Ms. Splosion Man' boasts superior level design, suffers second-half slump

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Despite “Ms. ‘Splosion Man’s” cartoon aesthetic, its steep difficulty curve will make most grown adults cry. (Image courtesy of Twisted Pixel)

Local game developer Twisted Pixel is a pretty big deal now. Big enough to double its office space, staff and number of projects since the release of “‘Splosion Man” two years ago.

Now, Twisted Pixel return to its flagship title — the one that defined the indie group’s juvenile attitude and aesthetic — with a sequel that embodies the growing pains of the studio itself. “Ms. ‘Splosion Man” is an ambitious, fun game that could benefit from a couple more months of maturation. Its shortcomings are all the more noticeable when paired so closely with platforming bliss.

That said, it’s the perfect game to recapture those lazy summers spent stuck on a “Super Mario World” level.

Much like “Portal 2”, “Ms. ‘Splosion Man” is a sequel improved by a focus on creative environments and challenges rather than complex mechanics. You “‘splode” or jump, run and grab ledges. While the beginning stages replicate the hectic final stages of the original, you’ll soon be jumping from zip line to zip line, solving puzzles and memorizing the twists-and-turns of labyrinthine obstacle courses made of trampolines, exploding barrels and imminent death.

“MsSM” is a much longer game than the original, perhaps to a fault. The first half of the game’s platform is polished to a perfection, which will either put a smile or grimace on your face based on your rate-of-success at such demanding challenges. Thankfully, Twisted Pixel stuck to its 16-bit roots by limiting the number of checkpoints on a stage. This is one of many things that differentiate it from “Super Meat Boy” and other contemporary, retro platformers.

Unfortunately, the second half of the game (and almost the entire third world) feign challenge through trial-and-error setups, convoluted puzzles and unpredictable death traps. All these things are fine in moderation — as displayed in the earlier stages — the problem is that they become the focus of the game rather than its strength: platforming.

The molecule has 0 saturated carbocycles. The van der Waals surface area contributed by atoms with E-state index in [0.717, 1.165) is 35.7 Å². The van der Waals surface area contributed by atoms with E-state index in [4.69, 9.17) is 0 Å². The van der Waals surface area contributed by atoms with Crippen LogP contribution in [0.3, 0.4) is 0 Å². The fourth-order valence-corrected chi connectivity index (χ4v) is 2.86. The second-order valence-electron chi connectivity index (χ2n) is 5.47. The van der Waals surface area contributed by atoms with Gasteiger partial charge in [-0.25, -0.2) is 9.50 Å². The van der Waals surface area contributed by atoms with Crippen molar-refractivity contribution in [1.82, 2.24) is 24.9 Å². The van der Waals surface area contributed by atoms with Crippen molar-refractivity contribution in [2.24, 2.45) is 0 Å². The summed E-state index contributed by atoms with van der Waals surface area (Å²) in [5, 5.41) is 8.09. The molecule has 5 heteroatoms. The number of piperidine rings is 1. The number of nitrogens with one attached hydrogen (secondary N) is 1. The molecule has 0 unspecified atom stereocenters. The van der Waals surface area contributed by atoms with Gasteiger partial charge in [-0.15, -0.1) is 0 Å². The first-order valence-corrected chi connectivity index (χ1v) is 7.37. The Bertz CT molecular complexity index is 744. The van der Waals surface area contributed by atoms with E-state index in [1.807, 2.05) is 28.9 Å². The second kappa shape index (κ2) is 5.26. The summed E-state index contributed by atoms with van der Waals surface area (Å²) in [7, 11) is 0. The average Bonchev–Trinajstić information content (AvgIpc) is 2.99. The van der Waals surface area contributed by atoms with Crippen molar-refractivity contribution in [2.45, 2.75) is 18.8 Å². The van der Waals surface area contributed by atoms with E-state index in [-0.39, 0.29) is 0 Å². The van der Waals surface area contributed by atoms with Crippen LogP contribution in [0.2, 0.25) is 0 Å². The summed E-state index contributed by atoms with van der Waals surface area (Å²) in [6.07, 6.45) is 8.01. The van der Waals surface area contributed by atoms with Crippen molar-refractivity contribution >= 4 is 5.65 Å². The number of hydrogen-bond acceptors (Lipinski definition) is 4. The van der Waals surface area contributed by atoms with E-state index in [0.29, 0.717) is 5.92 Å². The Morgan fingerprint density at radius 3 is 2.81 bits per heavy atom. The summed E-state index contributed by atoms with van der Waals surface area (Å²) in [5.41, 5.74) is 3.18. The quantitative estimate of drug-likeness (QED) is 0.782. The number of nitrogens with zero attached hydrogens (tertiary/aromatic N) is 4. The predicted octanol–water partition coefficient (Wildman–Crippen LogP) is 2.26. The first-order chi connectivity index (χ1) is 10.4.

Instead of carefully measuring your jumps and timing your ‘splosion to trigger a barrel explosion, you’ll be continually guessing where exactly a barrel drops from so you can hit it and continue on your merry way. You’ll want to cry by the end of each level; these aren’t tears of joy, either.

“MsSM’s” biggest upgrade is a visual one. The repetitive, dull labs of the original were it’s biggest fault, after all. The Beard engine continues to pump bright, beautiful colors into Twisted Pixel’s games, but the texture work, detailed backgrounds and varied world design breathes much life into this sequel.

It’s clear that the developer had a lot of fun designing these stages. The opening stage contains a handful of set-piece moments that conjure up “God of War’s” sense of scale and danger. Unfortunately, these are front-loaded and don’t come up later in the game. Although, there are a couple of surprises to keep the game’s final hour fresh.

Twisted Pixel continues its legacy of great soundtracks with goofy original songs, thanks to audio designer Matt “Chainsaw” Chaney. The tropical tunes that garner the second world are especially memorable, capturing the perfect summer mood to the perfect summer game.

Similar to the original, “MsSM” features a lengthy co-op campaign with its own story and set of levels. The challenge is placed more on puzzle-solving than tricky platforming, which makes it a bit more of a reasonable challenge than the co-op in the original. That’s not to say you will breeze through it.

Each successive level feels like an impossible challenge that requires endless practice and prayer to complete. Soon enough, the secrets to a challenge unveil themselves between many screw-ups and player accusations. Pro-tip: Don’t play with more than two players, unless you want a migraine. While you are at it, don’t play with a stranger. Much like “Portal 2,” you must choose your co-op partner wisely.

Developed between the shallow but very pretty “Comic Jumper” and upcoming Kinect title “The Gunstringer,” “MsSM” displays the studio’s vigorous unwillingness to stop for a break. The result is a sequel improved in many ways but ultimately falls short of its potential, if only due to having such grand ambitions to start with. The game feels overdeveloped in some places — the busy environments and visual effects get in the way of the player’s avatar — and unpolished in others.

Twisted Pixel have yet to develop its masterpiece, but the thought that the studio is capable of developing a game as rich, long and fun as “MsSM” is something that seemed unlikely two years ago. Like the 16-bit influences the game was built upon, “MsSM” will fill your summer days with memorable moments of joy and frustration.

Updated on 07/20/2011 at 2:16 p.m.: headline changed